Quick hits from the past 7 days on digital and social (in no particular order).
Facebook Partners with NFL for Highlights & Recaps
Announced earlier today, the NFL and Facebook have entered a multiyear deal to deliver official NFL videos (from all 256 regular season games as well as the playoffs and Super Bowl) for their platform.
WHY THIS MATTERS:
It's content, and as mentioned ad nauseam, everybody wants it. There isn't enough good content, and sports highlights is one that will always work. What's interesting here is that the cost isn't' revealed (and it's not exclusive), and I'm intrigued to find out if there's a clause here that requires all other pirated forms of it's content will be removed (it's a problem, but not a massive one yet). Good content is super valuable, Twitter paid USD 10M last year, and lost this year to Amazon which agreed to pay USD 50M for NFL games. It's only going to go up higher.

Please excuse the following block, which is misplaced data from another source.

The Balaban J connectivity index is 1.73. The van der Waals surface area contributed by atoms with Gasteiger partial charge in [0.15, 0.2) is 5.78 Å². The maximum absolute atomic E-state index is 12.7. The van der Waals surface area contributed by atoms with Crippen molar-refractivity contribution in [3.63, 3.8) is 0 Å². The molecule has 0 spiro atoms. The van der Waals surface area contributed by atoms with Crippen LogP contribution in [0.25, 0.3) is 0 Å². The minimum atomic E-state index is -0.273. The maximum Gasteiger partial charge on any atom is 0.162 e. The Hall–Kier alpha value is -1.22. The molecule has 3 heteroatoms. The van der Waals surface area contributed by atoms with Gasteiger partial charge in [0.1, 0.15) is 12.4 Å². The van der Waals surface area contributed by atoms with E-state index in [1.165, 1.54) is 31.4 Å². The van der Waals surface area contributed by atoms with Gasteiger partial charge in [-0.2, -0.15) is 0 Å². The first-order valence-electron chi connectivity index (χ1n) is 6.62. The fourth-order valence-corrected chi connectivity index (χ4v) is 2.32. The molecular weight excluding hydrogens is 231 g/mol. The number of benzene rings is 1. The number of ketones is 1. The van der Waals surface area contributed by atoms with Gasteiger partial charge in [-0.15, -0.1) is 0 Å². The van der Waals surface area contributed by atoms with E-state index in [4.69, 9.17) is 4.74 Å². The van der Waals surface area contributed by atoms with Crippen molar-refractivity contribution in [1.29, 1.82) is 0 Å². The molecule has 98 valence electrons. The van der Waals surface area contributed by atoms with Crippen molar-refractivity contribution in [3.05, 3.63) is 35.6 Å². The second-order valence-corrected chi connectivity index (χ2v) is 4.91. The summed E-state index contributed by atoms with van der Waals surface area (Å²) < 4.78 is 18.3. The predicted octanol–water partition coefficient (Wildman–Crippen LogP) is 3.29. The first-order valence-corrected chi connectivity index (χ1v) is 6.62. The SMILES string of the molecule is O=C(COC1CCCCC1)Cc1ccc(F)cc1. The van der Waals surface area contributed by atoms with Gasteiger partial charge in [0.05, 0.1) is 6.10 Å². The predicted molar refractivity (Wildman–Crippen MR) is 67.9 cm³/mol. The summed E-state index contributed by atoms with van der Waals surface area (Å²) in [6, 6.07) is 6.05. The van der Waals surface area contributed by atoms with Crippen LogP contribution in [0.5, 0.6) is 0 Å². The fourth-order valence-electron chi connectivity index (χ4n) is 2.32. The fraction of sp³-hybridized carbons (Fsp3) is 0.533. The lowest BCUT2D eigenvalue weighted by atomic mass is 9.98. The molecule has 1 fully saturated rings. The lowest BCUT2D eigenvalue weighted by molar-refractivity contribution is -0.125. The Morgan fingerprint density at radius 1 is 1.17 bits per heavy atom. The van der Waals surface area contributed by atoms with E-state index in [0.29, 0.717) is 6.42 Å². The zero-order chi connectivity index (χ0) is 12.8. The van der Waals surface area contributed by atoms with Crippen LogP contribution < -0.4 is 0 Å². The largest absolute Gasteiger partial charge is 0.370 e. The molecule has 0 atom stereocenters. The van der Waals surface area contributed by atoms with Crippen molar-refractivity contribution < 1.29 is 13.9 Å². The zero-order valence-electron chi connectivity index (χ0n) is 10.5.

This is US content, and it's catered to the US audience (yes there's also a global ausdience, but for the NFL it's mainly the Americans who are watching). Asia, as usual is a little slow, but the value of content is going to go up - whether it will match it in the next year or two is questionable, but it's going to become significant, and fast.
Twitter is Testing Twitter LITE
Surprisingly hard to find more companies doing this, Twitter has launched a 'new' app in an effort to boost numbers in countries where the internet infrastructure isn't great - in this case the Philippines.
WHY THIS MATTERS:
A lighter app using less data makes it a lot more useful in emerging markets where data networks are a little slow (sometimes painfully slow) and can be expensive for consumers (who typically wait for WiFi to kick in). Especially in Asia where the internet is either blazing fast (e.g. South Korea or Hong Kong), there are many countries where it's ridiculously slow (e.g. Indonesia or Philippines). Companies that understand and cater to their audience are going to win, and this goes to content as well - if your video takes minutes to buffer, people are just going to give up - so adapt!
Chances of Making the Next Big App? Zero
There are 90 billion mobile apps in the Android and Apple store - you're not going to be a billionaire (or millionaire, or even make a decent living) by just making apps.
GOOD READ HERE:
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